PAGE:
Articles Nurses may Never read…

In High Reliability Orgs, Human Factors, Interuptions, Patient Safety on September 25, 2011 at 4:39 pm

The Journal of Experimental Psychology: Applied just released a special issue on “Cognitive Factors in Healthcare.”
In the introductory article Morrow and Durso (2011) report that while progress has been made in the human factors front related to patient safety, problems are likely to increase in the future due to: the aging of society, The Affordable care act which will put more patients into the system, and the adoption of technology that can assist safety but often increases the complexity of providing care especially when it is not consistent with clinician needs, goals and practices. One of the challenges to research in the healthcare safety arena is the inability to manipulate variables when there can be such real consequences (Morrow & Durso, 2011). Theories applicable to aviation which is more structured and engineered don’t always translate well into healthcare which is considered to be more of a socio-natural system (Morrow & Durso, 2011). My full review continues here…

The articles in this special issue are phenomenal, sampling everything from minimally invasive surgery, and team mental models in anesthesia, to communicating the risks of STDs to young adults. All are well-worth purchasing however there are two nursing specific studies that are especially valuable. One involved scrub nurses’ attention strategies related to sponge count then stratified by experience versus novice nurses. The authors (Koh, et al., 2011) found that experienced nurses performed the count with significantly greater speed without loss of accuracy. This seemed to be related to their ability to stay on task by disallowing low priority interruptions. In fact the experienced nurses were much more focused on the incision area throughout the case than were the novice nurses who were much more susceptible to minor interruptions (Koh, et al., 2011).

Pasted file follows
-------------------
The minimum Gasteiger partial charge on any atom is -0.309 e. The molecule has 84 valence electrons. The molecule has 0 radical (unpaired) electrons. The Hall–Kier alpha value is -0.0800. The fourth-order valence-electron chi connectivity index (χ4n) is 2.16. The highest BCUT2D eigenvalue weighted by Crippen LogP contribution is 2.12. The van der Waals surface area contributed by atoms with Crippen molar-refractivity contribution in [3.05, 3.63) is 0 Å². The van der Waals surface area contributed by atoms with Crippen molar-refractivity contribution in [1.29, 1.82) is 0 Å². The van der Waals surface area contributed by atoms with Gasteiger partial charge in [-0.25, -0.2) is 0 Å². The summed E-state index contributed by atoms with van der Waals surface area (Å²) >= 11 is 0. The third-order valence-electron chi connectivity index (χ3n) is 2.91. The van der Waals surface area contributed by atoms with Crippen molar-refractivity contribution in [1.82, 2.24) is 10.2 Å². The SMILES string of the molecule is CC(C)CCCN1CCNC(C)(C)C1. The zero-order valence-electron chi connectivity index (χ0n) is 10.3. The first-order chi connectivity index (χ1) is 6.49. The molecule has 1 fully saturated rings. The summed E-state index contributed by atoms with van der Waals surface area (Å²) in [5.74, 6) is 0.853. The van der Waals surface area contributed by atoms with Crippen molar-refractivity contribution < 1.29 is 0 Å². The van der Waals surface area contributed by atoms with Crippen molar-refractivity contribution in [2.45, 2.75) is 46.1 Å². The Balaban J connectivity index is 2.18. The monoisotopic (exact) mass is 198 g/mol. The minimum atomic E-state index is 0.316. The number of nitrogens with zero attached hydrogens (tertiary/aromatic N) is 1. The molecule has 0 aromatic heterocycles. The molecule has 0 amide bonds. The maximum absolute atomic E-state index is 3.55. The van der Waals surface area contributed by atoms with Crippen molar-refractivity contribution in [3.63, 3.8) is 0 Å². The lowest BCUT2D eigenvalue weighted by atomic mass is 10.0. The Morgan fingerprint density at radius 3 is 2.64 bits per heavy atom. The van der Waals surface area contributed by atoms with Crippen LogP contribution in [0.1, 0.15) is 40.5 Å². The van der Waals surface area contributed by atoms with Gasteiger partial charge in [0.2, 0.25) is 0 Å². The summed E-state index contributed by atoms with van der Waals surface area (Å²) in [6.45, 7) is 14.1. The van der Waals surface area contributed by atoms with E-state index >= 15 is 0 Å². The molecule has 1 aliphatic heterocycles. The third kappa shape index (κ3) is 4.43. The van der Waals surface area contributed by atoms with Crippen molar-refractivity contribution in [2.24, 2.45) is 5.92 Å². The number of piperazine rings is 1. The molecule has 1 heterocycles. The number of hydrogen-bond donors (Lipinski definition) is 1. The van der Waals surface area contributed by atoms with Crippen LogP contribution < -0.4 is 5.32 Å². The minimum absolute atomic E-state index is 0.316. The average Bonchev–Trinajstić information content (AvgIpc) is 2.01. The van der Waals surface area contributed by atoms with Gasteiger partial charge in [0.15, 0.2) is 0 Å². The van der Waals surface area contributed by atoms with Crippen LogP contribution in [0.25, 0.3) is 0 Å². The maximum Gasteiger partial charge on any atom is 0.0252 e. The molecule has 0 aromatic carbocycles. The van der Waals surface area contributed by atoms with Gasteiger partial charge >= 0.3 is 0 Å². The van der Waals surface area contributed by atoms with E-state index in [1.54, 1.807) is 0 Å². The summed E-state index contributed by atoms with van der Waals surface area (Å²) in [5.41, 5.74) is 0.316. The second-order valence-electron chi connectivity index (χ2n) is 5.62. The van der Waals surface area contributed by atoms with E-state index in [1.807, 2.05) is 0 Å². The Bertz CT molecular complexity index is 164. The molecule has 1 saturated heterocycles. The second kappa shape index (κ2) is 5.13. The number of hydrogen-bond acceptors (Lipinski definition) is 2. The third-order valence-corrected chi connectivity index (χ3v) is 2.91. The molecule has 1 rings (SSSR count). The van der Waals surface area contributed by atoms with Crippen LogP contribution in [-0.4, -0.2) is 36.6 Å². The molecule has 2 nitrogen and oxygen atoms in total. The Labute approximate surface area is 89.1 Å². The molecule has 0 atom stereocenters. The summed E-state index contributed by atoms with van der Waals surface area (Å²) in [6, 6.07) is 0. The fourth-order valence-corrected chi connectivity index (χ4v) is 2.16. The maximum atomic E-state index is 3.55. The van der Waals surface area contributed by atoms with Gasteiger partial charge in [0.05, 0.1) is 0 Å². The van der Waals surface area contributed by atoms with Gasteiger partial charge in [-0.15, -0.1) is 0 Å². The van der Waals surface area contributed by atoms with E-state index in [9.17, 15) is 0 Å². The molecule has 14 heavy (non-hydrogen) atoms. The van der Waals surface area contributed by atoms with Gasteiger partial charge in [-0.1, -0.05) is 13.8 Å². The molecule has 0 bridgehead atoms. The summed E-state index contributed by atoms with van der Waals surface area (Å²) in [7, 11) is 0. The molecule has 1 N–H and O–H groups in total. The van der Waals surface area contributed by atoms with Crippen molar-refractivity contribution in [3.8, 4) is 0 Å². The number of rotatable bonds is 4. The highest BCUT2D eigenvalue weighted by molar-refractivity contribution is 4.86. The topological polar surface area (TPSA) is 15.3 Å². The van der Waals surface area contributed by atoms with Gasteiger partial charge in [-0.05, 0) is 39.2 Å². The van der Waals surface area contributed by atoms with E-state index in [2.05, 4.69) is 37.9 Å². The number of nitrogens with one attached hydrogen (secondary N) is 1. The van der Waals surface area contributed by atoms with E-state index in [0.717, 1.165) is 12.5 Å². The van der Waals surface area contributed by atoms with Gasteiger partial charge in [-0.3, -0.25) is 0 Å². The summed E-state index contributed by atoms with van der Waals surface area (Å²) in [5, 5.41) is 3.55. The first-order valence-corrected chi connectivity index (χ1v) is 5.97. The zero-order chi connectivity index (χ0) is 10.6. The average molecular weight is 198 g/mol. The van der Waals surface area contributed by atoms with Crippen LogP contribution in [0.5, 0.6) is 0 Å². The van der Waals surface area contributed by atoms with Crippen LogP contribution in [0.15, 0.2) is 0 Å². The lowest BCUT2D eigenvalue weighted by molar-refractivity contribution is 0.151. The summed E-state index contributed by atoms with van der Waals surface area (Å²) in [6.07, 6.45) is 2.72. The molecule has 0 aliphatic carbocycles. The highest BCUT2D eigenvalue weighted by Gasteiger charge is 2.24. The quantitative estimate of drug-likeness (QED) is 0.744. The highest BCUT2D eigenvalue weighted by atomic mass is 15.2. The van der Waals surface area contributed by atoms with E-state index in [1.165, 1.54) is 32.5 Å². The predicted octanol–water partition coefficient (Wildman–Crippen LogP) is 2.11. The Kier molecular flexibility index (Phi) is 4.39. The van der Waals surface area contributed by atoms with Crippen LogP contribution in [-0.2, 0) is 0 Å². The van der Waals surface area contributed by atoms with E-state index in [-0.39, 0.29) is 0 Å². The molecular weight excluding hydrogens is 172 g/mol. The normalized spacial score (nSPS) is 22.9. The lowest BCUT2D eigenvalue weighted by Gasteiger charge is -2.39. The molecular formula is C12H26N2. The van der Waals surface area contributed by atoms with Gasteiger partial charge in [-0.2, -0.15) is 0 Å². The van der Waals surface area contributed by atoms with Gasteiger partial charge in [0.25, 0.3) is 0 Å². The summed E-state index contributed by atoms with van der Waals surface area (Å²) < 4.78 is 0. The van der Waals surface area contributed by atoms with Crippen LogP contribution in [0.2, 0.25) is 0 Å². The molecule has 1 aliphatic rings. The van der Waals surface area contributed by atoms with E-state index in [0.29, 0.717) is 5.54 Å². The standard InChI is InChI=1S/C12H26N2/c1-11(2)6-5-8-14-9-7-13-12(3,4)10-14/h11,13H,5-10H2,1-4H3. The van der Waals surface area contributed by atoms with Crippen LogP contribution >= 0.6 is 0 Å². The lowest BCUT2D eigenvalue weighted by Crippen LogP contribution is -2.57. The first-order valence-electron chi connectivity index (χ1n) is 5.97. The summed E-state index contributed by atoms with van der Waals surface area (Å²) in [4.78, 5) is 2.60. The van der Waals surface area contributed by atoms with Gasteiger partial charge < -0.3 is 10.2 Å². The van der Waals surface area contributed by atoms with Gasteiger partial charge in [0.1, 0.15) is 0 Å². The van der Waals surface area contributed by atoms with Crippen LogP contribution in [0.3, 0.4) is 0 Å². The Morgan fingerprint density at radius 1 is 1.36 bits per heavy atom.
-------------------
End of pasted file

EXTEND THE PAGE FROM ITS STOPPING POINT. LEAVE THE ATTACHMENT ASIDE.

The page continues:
The second article involves nurses’ visual scanning patterns in relation to identifying patients. Marquand et al., (2011) looked at the cognitive process of visual scanning patterns to see how nurses identified patient ID errors. In this study some ID bands were deliberately changed to have erroneous information and the nurses wore eye tracking devices to determine what they were looking during the various steps in the process. Not all nurses picked up the errors but those who did used the pattern of looking from the ID band to the chart: then the chart back to the ID band: then from the medication label back to the patient chart. The error was picked up only 61% of the time. Nurses who did not catch the ID band errors used a more random pattern of comparison. Marquand, et al., (2011) make some recommendations based on the results of this study:
1) They recommend more studies of behaviors and visual scanning patterns of nursing activities
2) They recommend that patient identifier information be displayed in prominent areas of paper and electronic documentation. They cite that often in electronic systems this information is in small print at the top of the screen.
3) Based on the results of these studies it may be possible to train nurses in visual scanning patterns such as looking for fewer pieces of info on many artifacts rather than lots of information on one artifact. The addition of technology such as barcode scanning may also assist in these activities although nurses are still expected to use visual scanning as validation.

The articles in this journal represent the amazing work for patient safety that can come from inter-professional collaborations especially from the medical/nursing professions and engineering and psychology. In thinking about the second study, I would also add a recommendation for reducing cognitive load. The pieces of information from the identifiers need to be small enough in size that the nurse can memorize them when performing visual scanning from one artifact to another. The average memory span is around 5-7 digits (have you ever played Simon? How many colors in a row can you remember especially after playing multiple times). If medical record numbers are being used as identifiers and they are longer than 5 digits or increase in length, they need to be displayed broken into smaller segments similar to the way a phone number is partitioned.

Rogers, W., Durso, F. & Morrow, D. (2011). Special issue: Cognitive factors in healthcare. Journal of Experimental Psychology: Applied, 17(3).

If you want to play simon online click here then come back and post your average number of correct color pattern identifications!

I got 13 on my first try but in subsequent tries I was lucky to hit 8 unless there were lots of repeats.


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